Comment by Tom Sweeney on February 19, 2009 at 1:26pm
I really liked your posting today. I think you are bang on in speaking about candidates who subscribe to public sites and don't share any contact information or aren't open to communicating. It defeats the purpose of the network they are joining.

I would suggest however that networking via networks - while rejections can still happen - would be easier then any other form of networking for the simple reason that networking allows you to brand yourself as you want to be perceived. Online networking only allows people to judge you based on the profile you've created for yourself.

Any suggestions for those people who would skip out on the Prom?

Tom
http://sweens.wordpress.com
Comment by See_Jane_Recruit on February 19, 2009 at 2:44pm
Jenn: it's funny how us "socially conservative" people end up in the people business! Just because we don't talk doesn't mean that we aren't paying attention. Good luck at the reunion. I occassionally think about what my 10 year HS reunion would be like and have delusions of showing up in a Beamer and 10 lbs skinnier. Then I consider going for the opposite and showing up pregnant in an old pick-up truck with a kid on my hip and a lit cigarette just to show them all how much I don't care. But then again I would have to get prego to make that happen so FORGET IT.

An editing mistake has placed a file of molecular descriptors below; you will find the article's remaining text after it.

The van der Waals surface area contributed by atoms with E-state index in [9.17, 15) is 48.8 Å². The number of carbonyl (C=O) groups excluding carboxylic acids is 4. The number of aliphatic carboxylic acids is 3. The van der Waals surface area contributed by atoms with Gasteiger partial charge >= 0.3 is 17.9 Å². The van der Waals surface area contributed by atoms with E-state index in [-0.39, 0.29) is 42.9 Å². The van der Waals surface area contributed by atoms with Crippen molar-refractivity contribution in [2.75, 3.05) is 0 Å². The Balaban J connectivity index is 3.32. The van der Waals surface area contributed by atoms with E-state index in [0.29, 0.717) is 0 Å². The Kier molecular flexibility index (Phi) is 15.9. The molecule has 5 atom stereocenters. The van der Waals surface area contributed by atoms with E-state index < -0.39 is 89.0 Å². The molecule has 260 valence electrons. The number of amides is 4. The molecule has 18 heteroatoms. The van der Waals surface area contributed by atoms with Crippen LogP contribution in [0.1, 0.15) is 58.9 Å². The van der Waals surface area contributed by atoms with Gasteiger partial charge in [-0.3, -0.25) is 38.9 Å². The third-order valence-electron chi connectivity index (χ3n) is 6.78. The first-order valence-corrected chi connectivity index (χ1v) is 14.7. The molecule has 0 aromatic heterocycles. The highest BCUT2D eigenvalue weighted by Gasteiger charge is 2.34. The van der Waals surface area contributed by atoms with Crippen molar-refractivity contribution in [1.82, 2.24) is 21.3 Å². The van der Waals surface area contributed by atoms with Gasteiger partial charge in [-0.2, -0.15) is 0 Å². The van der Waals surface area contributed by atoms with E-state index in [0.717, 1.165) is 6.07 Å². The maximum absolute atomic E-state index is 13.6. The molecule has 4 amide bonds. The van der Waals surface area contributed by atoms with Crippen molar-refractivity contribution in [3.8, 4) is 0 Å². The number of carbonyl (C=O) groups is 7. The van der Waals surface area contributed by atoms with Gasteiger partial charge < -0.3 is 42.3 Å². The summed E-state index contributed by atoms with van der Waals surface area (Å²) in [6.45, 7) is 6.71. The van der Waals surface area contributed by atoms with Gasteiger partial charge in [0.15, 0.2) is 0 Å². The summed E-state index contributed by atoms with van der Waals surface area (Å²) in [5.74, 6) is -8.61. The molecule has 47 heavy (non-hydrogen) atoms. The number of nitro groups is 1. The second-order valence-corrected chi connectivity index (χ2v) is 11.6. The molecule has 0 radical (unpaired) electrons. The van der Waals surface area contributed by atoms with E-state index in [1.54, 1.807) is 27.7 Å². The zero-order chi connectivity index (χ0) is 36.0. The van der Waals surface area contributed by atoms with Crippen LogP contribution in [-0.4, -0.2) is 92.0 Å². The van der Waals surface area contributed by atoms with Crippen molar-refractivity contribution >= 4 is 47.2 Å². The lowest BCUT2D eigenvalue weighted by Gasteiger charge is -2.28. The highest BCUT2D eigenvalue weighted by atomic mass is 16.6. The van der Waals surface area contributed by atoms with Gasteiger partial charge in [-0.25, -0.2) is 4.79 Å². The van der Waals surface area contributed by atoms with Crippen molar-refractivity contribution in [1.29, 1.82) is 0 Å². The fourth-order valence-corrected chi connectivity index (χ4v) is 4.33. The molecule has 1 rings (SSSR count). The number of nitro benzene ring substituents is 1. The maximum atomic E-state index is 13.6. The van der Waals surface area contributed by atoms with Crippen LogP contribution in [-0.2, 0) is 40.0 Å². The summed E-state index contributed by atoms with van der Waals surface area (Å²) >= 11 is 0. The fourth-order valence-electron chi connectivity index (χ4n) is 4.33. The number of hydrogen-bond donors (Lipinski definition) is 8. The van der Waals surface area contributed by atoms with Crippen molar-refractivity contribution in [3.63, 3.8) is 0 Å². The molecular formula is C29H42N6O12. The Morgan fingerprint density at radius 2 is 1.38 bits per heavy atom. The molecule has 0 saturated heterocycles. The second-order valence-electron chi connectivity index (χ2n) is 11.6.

Tom: I am learning the power of groups. Joining them and then meeting people that way. It's so much easier to connect when people realize you already have something in common. Also, I never went to any proms. None of the dozens they have in 4 years of high school. I hung out at the mall with the mall rats and smoked cigarettes and scoffed at the kids going to prom (but secretly I wanted someone to ask me to go.) So I guess I suggest to be open to new contacts because...smoke cigarettes and make fun of prom kids together??? I don't know. I kind of lost my train of thought in that one.
Comment by Mike Gionta on February 19, 2009 at 9:58pm
Lisa Trench ruined my junior prom for me, so I swore off my senior... :-)

...still a little bitter over that!

In this economy you need to stay OFF the job boards... HR and internal recruiters are active on them now because they have time. I am coaching all my recruiter clients that To reaaaalllllyyyy add value, you need 80% direct recruits.

Mike Gionta
www.TheRecruiterCampus.com
Comment by See_Jane_Recruit on February 20, 2009 at 12:16pm
Yes, thank God my company has a kickass database with nine years worth of resumes in it! If you have a good database: use it! But make sure you read the profile notes so you don't wake the dead that shouldn't be disturbed (see my blog: Zombie Candidates.)